“This (punishment) is more cruel than the ISA (Internal Security Act).”
Former Selangor Menteri Besar Datuk Seri Dr Mohd Khir Toyo referring to his one-year suspension from the Selangor legislative assembly, which was recommended by the state’s Rights and Privileges Committee.
The committee found Khir guilty for not turning up at a Select Committee on Competency, Accountability and Transparency (Selcat) inquiry of the now defunct Wives of Selangor Barisan Nasional Parliamentarians and State Assemblypersons Welfare Organisation (Balkis) in March.
Khir also faces a six-month suspension for issuing three allegedly insulting statements on Selcat in his blog and to the media. (Source: Khir: Suspension politically motivated, element of revenge, The Edge, 20 May 2009)
“Except for putting beef in my food and refusing permission for me to seek medical treatment in a private clinic, I was treated fairly well.”
Hindu Rights Action Force (Hindraf) leader P Uthayakumar, on how he was treated during his detention in Kamunting. (Source: Hindraf rebel, The Nut Graph, 19 May 2009).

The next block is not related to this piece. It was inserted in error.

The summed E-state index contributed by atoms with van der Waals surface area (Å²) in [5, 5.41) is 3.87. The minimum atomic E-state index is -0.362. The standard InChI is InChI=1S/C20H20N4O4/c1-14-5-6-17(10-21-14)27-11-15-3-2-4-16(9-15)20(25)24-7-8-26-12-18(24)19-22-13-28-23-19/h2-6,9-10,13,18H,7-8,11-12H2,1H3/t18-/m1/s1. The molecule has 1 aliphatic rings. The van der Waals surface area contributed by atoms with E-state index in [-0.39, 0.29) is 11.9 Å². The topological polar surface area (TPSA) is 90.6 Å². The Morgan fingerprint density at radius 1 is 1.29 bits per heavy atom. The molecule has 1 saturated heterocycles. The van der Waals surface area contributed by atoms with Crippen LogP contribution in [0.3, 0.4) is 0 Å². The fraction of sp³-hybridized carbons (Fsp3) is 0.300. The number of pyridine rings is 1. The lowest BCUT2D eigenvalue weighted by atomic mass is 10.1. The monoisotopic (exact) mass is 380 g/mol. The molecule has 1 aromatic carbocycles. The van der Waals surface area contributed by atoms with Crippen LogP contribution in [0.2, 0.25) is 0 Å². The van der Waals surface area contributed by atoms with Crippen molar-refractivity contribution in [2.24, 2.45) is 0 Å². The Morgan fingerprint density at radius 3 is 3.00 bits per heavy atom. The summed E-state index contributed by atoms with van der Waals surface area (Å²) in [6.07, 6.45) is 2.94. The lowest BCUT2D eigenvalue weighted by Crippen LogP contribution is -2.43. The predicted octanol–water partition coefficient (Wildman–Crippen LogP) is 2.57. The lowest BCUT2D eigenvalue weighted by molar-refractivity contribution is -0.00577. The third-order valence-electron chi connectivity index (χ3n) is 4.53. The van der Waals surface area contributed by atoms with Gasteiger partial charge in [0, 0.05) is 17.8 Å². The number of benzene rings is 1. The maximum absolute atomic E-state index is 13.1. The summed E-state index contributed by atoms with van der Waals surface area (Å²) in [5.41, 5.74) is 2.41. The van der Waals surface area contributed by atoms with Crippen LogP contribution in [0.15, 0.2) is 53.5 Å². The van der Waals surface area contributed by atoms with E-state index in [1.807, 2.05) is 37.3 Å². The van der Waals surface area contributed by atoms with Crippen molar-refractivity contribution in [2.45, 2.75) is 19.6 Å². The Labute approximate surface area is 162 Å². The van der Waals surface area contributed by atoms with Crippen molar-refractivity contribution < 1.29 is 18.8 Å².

While in detention, Uthayakumar, who is diabetic, had made repeated complaints about the fact that he was denied proper medical treatment for a foot injury.
Uthayakumar was one of the five Hindraf leaders detained under the ISA on 13 Dec 2007. He was released on 8 May 2009 with 12 other ISA detainees.
“[The ISA is] the most draconian and unjust law in Malaysia … as it provides for an indefinite detention without trial purely at the pleasure of the police and the home minister … once a person is detained under the ISA, he or she has no effective recourse to legal protection, nor any opportunity to establish their innocence of the accusations leveled against them.”
Amnesty International Malaysia executive director Nora Murat, in response to comments by Deputy Inspector-General of Police Tan Sri Ismail Omar on 23 Feb 2009 that the ISA is still relevant to ensure peace and stability in the country. (Source: Injustice of ISA, The Nut Graph, 23 Feb 2009)
Suhakam has proposed for the ISA to be repealed in its 2003 report Review of the Internal Security Act 1960 and replaced by an Anti-Terrorism Act instead.